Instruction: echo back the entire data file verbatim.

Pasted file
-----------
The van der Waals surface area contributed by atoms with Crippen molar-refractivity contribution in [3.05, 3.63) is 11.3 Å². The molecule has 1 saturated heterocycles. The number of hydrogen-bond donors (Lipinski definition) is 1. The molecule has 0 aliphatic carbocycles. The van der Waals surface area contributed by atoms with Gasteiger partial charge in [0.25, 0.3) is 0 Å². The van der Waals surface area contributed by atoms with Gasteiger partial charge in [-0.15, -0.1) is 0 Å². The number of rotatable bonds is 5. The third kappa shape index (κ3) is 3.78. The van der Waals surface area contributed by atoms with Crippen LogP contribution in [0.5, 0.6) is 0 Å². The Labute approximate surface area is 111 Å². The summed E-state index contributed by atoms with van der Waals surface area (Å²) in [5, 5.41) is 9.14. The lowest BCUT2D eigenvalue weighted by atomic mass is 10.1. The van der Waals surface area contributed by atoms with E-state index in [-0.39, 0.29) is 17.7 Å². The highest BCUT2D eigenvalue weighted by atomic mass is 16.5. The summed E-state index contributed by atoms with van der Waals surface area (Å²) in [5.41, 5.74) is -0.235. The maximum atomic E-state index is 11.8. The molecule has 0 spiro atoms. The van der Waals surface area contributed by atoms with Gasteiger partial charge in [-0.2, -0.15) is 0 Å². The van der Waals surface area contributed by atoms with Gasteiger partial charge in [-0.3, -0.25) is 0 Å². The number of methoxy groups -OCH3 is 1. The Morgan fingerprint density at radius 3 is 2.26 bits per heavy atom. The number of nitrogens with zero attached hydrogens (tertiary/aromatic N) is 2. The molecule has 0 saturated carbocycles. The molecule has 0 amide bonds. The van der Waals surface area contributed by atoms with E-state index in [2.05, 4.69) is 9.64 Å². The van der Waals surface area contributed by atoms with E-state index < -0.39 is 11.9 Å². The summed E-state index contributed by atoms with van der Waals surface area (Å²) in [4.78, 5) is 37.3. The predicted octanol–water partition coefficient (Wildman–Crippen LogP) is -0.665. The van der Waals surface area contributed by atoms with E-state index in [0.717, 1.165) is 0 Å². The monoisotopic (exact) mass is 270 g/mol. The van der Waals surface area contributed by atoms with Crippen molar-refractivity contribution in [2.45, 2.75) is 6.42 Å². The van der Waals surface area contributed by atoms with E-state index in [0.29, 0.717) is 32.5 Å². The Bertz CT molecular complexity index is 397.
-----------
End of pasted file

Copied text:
The van der Waals surface area contributed by atoms with Crippen molar-refractivity contribution in [3.05, 3.63) is 11.3 Å². The molecule has 1 saturated heterocycles. The number of hydrogen-bond donors (Lipinski definition) is 1. The molecule has 0 aliphatic carbocycles. The van der Waals surface area contributed by atoms with Gasteiger partial charge in [0.25, 0.3) is 0 Å². The van der Waals surface area contributed by atoms with Gasteiger partial charge in [-0.15, -0.1) is 0 Å². The number of rotatable bonds is 5. The third kappa shape index (κ3) is 3.78. The van der Waals surface area contributed by atoms with Crippen LogP contribution in [0.5, 0.6) is 0 Å². The Labute approximate surface area is 111 Å². The summed E-state index contributed by atoms with van der Waals surface area (Å²) in [5, 5.41) is 9.14. The lowest BCUT2D eigenvalue weighted by atomic mass is 10.1. The van der Waals surface area contributed by atoms with E-state index in [-0.39, 0.29) is 17.7 Å². The highest BCUT2D eigenvalue weighted by atomic mass is 16.5. The summed E-state index contributed by atoms with van der Waals surface area (Å²) in [5.41, 5.74) is -0.235. The maximum atomic E-state index is 11.8. The molecule has 0 spiro atoms. The van der Waals surface area contributed by atoms with Gasteiger partial charge in [-0.2, -0.15) is 0 Å². The van der Waals surface area contributed by atoms with Gasteiger partial charge in [-0.3, -0.25) is 0 Å². The number of methoxy groups -OCH3 is 1. The Morgan fingerprint density at radius 3 is 2.26 bits per heavy atom. The number of nitrogens with zero attached hydrogens (tertiary/aromatic N) is 2. The molecule has 0 saturated carbocycles. The molecule has 0 amide bonds. The van der Waals surface area contributed by atoms with E-state index in [2.05, 4.69) is 9.64 Å². The van der Waals surface area contributed by atoms with E-state index < -0.39 is 11.9 Å². The summed E-state index contributed by atoms with van der Waals surface area (Å²) in [4.78, 5) is 37.3. The predicted octanol–water partition coefficient (Wildman–Crippen LogP) is -0.665. The van der Waals surface area contributed by atoms with E-state index in [0.717, 1.165) is 0 Å². The monoisotopic (exact) mass is 270 g/mol. The van der Waals surface area contributed by atoms with Crippen molar-refractivity contribution in [2.45, 2.75) is 6.42 Å². The van der Waals surface area contributed by atoms with E-state index in [0.29, 0.717) is 32.5 Å². The Bertz CT molecular complexity index is 397.